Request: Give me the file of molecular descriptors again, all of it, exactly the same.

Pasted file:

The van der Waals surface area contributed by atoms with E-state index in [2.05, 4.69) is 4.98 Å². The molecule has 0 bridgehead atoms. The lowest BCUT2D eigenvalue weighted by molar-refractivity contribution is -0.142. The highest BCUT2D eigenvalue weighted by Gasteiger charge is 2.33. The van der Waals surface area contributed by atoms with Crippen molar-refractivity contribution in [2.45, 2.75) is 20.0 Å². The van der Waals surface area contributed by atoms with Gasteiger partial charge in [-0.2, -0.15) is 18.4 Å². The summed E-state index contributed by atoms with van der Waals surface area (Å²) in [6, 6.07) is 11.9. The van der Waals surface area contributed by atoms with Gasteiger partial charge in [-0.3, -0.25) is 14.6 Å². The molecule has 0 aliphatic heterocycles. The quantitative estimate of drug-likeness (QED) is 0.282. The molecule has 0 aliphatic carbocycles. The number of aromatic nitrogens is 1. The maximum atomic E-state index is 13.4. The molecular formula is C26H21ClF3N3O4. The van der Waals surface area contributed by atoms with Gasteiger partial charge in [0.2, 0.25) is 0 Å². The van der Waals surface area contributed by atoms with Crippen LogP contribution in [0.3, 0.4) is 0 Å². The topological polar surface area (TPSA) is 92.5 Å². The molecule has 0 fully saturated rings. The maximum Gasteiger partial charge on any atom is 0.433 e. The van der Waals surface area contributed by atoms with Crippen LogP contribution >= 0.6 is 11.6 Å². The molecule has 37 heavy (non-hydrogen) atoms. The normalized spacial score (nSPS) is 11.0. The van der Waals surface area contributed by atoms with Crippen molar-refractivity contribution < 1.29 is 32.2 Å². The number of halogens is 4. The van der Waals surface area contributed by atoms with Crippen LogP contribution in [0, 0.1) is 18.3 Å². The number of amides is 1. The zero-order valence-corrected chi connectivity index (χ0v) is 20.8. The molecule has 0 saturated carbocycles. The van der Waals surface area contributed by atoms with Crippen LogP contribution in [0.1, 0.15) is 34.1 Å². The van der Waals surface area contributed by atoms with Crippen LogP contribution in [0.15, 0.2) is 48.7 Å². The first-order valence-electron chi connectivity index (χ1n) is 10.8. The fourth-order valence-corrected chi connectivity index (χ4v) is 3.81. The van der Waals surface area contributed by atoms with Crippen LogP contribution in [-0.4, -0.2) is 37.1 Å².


The van der Waals surface area contributed by atoms with E-state index in [2.05, 4.69) is 4.98 Å². The molecule has 0 bridgehead atoms. The lowest BCUT2D eigenvalue weighted by molar-refractivity contribution is -0.142. The highest BCUT2D eigenvalue weighted by Gasteiger charge is 2.33. The van der Waals surface area contributed by atoms with Crippen molar-refractivity contribution in [2.45, 2.75) is 20.0 Å². The van der Waals surface area contributed by atoms with Gasteiger partial charge in [-0.2, -0.15) is 18.4 Å². The summed E-state index contributed by atoms with van der Waals surface area (Å²) in [6, 6.07) is 11.9. The van der Waals surface area contributed by atoms with Gasteiger partial charge in [-0.3, -0.25) is 14.6 Å². The molecule has 0 aliphatic heterocycles. The quantitative estimate of drug-likeness (QED) is 0.282. The molecule has 0 aliphatic carbocycles. The number of aromatic nitrogens is 1. The maximum atomic E-state index is 13.4. The molecular formula is C26H21ClF3N3O4. The van der Waals surface area contributed by atoms with Gasteiger partial charge in [0.2, 0.25) is 0 Å². The van der Waals surface area contributed by atoms with Crippen LogP contribution in [0.3, 0.4) is 0 Å². The topological polar surface area (TPSA) is 92.5 Å². The molecule has 0 fully saturated rings. The maximum Gasteiger partial charge on any atom is 0.433 e. The van der Waals surface area contributed by atoms with Crippen LogP contribution >= 0.6 is 11.6 Å². The molecule has 37 heavy (non-hydrogen) atoms. The normalized spacial score (nSPS) is 11.0. The van der Waals surface area contributed by atoms with Crippen molar-refractivity contribution < 1.29 is 32.2 Å². The number of halogens is 4. The van der Waals surface area contributed by atoms with Crippen LogP contribution in [0, 0.1) is 18.3 Å². The number of amides is 1. The zero-order valence-corrected chi connectivity index (χ0v) is 20.8. The molecule has 0 saturated carbocycles. The van der Waals surface area contributed by atoms with Crippen LogP contribution in [0.1, 0.15) is 34.1 Å². The van der Waals surface area contributed by atoms with Crippen LogP contribution in [0.15, 0.2) is 48.7 Å². The first-order valence-electron chi connectivity index (χ1n) is 10.8. The fourth-order valence-corrected chi connectivity index (χ4v) is 3.81. The van der Waals surface area contributed by atoms with Crippen LogP contribution in [-0.4, -0.2) is 37.1 Å².